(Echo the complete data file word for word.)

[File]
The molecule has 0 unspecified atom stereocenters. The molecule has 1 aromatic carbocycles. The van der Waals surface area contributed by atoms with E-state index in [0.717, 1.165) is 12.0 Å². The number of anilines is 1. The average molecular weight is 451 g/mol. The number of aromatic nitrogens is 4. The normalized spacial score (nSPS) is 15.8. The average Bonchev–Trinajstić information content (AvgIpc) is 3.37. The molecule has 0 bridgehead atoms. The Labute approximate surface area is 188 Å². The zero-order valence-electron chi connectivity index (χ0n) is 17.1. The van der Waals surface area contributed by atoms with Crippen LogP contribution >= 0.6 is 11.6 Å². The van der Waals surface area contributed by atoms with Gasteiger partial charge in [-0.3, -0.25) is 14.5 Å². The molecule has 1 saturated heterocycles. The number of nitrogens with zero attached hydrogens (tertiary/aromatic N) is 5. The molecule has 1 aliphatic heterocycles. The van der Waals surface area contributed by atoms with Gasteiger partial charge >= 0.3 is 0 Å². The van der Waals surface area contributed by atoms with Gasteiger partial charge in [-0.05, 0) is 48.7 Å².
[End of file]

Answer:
The molecule has 0 unspecified atom stereocenters. The molecule has 1 aromatic carbocycles. The van der Waals surface area contributed by atoms with E-state index in [0.717, 1.165) is 12.0 Å². The number of anilines is 1. The average molecular weight is 451 g/mol. The number of aromatic nitrogens is 4. The normalized spacial score (nSPS) is 15.8. The average Bonchev–Trinajstić information content (AvgIpc) is 3.37. The molecule has 0 bridgehead atoms. The Labute approximate surface area is 188 Å². The zero-order valence-electron chi connectivity index (χ0n) is 17.1. The van der Waals surface area contributed by atoms with Crippen LogP contribution >= 0.6 is 11.6 Å². The van der Waals surface area contributed by atoms with Gasteiger partial charge in [-0.3, -0.25) is 14.5 Å². The molecule has 1 saturated heterocycles. The number of nitrogens with zero attached hydrogens (tertiary/aromatic N) is 5. The molecule has 1 aliphatic heterocycles. The van der Waals surface area contributed by atoms with Gasteiger partial charge >= 0.3 is 0 Å². The van der Waals surface area contributed by atoms with Gasteiger partial charge in [-0.05, 0) is 48.7 Å².